How Irritated Nerves Can Cause Your Pain

Ever throw your back out? Once it happens, it seems like you’re more prone to it happening again and again. You might get a year or 6 months until it happens again… but it will. And then it will happen more and more. The research shows that ~40% of low back pain cases come from the Thoraco Lumbar Region involving the irritated cutaneous nerves. These are nerves that live close to the surface of our skin – most doctors don’t even realize these are a major source of pain. Let’s dive deeper.

How do nerves cause pain?

According to Dr. Lyftogt, many chronic pain conditions result from neurogenic inflammation. When a nerve becomes chronically inflamed, it can no longer establish the resting membrane potential of a healthy non-inflamed nerve. This leads to frequent and intense pain signals relayed to the brain by the inflamed nerve, resulting in perceived chronic pain.

Why doesn’t Advil or Aleve help my irritated nerves?

The thing about neurogenic inflammation is that it is not self limiting and things like Advil or Aleve do not calm it down. If you are always popping NSAIDs like Advil or Aleve and your pain is still present, then you likely have neurogenic inflammation.

The good news is that Glucose, a type of sugar can treat neurogenic inflammation very quickly and painlessly. Dr. Josh Hanson, DACM uses a simple 5% Dextrose injection around these irritated nerves to give them glucose – a type of nutrient to help them restart their healing process. If you want to get nerdy, here’s the detailed explanation of how this works.

These nerve trunks may contain up to 30,000 small fibers per mm2.  Half of these small fibers are a variety of ‘pain fibers’, technically known as sensocrine or peptidergic nociceptors. These fibers are able to sense a large range of chemical, physical and thermal impulses and respond by releasing neuropeptides or neurohormones. This hormonal or endocrine function serves tissue homeostasis or steady state.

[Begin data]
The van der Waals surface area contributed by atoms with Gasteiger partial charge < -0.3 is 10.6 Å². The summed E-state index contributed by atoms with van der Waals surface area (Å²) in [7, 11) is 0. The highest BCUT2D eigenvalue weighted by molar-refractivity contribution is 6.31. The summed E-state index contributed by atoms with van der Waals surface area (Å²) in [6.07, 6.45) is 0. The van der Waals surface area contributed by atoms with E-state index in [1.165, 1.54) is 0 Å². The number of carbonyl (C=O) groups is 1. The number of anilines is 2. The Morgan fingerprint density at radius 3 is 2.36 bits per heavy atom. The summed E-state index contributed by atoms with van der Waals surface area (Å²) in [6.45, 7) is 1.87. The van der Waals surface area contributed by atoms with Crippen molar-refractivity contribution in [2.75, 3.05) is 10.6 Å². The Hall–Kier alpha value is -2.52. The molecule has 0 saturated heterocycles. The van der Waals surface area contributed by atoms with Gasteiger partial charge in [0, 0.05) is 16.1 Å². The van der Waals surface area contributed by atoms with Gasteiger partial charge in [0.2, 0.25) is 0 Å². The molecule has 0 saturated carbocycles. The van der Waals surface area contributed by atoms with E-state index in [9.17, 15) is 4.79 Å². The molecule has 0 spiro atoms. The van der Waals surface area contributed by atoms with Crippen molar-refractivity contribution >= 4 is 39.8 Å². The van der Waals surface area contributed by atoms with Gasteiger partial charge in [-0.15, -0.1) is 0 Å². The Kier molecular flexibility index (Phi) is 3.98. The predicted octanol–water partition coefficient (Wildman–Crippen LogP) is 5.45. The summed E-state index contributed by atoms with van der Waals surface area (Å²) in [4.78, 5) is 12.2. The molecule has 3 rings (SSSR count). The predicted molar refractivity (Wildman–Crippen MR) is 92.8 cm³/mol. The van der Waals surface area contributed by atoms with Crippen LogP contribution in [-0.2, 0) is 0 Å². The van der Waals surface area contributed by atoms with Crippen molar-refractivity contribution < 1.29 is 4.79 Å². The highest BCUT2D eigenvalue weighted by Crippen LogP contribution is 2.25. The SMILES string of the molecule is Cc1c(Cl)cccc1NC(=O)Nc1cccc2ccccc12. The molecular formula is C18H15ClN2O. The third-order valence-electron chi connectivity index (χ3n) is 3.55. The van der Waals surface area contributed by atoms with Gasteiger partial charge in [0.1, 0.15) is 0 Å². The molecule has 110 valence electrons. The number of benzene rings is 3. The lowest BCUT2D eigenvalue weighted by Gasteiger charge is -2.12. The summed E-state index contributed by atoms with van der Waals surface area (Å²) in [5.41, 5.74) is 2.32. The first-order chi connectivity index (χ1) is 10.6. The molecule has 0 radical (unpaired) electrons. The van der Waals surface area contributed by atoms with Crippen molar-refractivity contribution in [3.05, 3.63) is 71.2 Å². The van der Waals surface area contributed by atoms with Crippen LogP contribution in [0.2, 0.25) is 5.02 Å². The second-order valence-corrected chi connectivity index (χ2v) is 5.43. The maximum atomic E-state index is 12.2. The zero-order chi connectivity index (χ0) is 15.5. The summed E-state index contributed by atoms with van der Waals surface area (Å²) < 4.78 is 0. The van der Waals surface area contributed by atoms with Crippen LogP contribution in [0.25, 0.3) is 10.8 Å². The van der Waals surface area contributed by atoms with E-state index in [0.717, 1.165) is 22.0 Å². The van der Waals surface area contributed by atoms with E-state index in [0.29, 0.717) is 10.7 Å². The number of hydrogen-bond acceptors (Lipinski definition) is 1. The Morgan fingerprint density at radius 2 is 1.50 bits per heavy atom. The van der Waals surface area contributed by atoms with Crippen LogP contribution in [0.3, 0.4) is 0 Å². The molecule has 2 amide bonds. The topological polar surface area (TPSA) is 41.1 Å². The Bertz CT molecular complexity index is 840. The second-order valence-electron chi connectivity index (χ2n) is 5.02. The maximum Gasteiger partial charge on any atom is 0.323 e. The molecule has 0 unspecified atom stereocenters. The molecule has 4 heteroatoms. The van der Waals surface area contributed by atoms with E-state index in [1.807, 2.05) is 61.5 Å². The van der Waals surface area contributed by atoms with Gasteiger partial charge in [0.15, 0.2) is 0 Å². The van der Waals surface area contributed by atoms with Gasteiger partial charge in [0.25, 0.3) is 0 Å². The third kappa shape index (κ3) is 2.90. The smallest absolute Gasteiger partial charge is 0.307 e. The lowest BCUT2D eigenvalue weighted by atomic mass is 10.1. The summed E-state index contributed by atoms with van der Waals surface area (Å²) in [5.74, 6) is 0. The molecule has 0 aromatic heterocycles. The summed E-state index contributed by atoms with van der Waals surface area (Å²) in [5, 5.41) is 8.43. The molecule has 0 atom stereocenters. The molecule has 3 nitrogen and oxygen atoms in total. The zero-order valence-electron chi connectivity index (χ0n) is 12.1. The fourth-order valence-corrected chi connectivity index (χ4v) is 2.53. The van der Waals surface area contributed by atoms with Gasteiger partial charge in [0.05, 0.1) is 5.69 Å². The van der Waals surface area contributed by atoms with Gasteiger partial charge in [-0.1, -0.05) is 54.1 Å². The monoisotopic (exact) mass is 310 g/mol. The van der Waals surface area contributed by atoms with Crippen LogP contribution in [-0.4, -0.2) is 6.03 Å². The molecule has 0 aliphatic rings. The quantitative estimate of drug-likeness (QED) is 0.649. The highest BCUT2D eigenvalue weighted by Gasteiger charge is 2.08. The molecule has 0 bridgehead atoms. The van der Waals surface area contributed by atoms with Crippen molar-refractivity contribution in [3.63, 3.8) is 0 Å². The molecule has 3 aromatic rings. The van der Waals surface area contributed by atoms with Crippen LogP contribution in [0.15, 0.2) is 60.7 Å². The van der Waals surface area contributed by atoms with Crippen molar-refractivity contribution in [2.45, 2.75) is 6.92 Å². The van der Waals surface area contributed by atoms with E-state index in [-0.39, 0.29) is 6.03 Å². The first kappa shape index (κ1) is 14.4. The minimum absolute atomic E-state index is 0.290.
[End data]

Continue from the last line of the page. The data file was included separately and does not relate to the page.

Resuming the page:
Under normal conditions the homeostatic or steady state function does not cause pain or inflammation. However when injured or irritated these peptidergic nociceptors are activated and thought to be responsible for painful conditions described as ‘neuralgias’ or ‘neuropathic pain’ or more commonly known as ‘chronic pain’. Peptidergic nociceptors are also able to detect high acid levels or acidosis and low glucose levels or glycopenia inside the nerves and respond by causing neurogenic inflammation and increased firing, perceived in the brain as neuropathic pain. Neuropathic pain is increasingly viewed as a homeostatic alarm signal indicating critically low levels of energy or glucose in the tissues and in peptidergic small fibers

Dr. Lyftoft, MD

Why didn’t my orthopedic doctor tell me any of this?

Truthfully, they just don’t even know this stuff exists because they don’t have a pill or treatment that they can bill insurance for. Because it’s not covered by insurance, most doctors just don’t even learn about it since they won’t get paid.

Dr. Josh Hanson, DACM takes a completely different approach – this is what makes his regenerative injection clinic so different. He is willing to learn any technique that might be beneficial to you.

What can I do for my irritated nerves?

If you’re in Tampa, FL then Dr. Josh Hanson, DACM has quite a few tools to treat irritate nerves. As we talked about in this article – a Perineural Injection of 5% Dextrose can be very helpful to treating irritated nerves. I also commonly use other tools like Acupuncture, Dry Needling & Prolozone Injections.

It’s always easier to treat a problem before it becomes a big issue – don’t wait any longer to get your irritated nerves under control.

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